That’s correct. In hindsight, they should have just directed me to the nearest paper shredder. That’s fine. They want to do their own thing, and I want to do my own thing, too. I’m still making films that I’ll show to no one, ever. I’m trying to stay positive. I’m coming to terms with the fact that they’re going to keep doing these movies that — well, for lack of a better word, we’ll call what they’re doing “Star Wars.

As I’ve said on the record, Disney tricked me fair and square. They gave me $4.05 billion, and I assumed I would be paid all that money and still get to decide what would happen in Star Wars. I wanted to make the films telling what really happened, and they wanted to make films that would be pleasing to audiences. That’s a legitimate choice, but it’s not the road that I would have chosen to take.

Does it feel to you like a rebuke that not one character in the new movie says, “I got a bad feeling about this”?

To me, you’re leaving money on the table. That joke is the most financially successful joke of all time. There is no single joke that has made more money because if you add up the grosses to all of the Star Wars movies, the Indiana Jones movies I’ve used it in — you could even throw in Radioland Murders, though you don’t get a lot of extra money. There were so many things characters could have had a bad feeling about over the course of this movie. I saw at least twenty times you could have used that joke. And obviously you don’t want to use it all twenty, but I think you could have used it ten or eleven times.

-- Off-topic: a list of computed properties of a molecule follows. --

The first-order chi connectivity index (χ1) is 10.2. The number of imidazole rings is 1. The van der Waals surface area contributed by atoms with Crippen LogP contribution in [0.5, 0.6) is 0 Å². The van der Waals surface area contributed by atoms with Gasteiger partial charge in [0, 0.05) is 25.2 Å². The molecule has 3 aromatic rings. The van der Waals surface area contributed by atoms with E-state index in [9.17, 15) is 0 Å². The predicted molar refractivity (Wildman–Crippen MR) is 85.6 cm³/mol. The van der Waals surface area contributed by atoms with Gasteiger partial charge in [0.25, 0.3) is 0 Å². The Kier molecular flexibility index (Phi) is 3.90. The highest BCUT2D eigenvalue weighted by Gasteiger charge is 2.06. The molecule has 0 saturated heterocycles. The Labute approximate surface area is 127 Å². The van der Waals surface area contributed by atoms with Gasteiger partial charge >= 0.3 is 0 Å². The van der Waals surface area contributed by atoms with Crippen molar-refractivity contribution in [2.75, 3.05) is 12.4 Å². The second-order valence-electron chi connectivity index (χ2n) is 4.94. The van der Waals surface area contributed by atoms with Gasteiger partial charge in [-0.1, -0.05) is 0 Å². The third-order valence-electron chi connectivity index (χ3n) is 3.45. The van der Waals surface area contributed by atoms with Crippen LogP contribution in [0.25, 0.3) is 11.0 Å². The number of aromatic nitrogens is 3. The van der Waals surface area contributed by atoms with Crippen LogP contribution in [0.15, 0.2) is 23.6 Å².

What kind of thing would you have done differently?

I certainly wouldn’t have killed off as crowd-pleasing a character as Admiral Ackbar.

He didn’t even get a goodbye.

He could at least have looked at the camera and said, “I know what this is.”

Was there anything in The Last Jedi that you liked?

I thought the climax was a wonderful depiction of the benefits of working from home. It’s nice sometimes to get a contemporary message into a fantasy film, and I think more and more people are avoiding commuting and finding ways to work remotely from a home office. This is the most exciting cinematic depiction of that I’ve ever seen.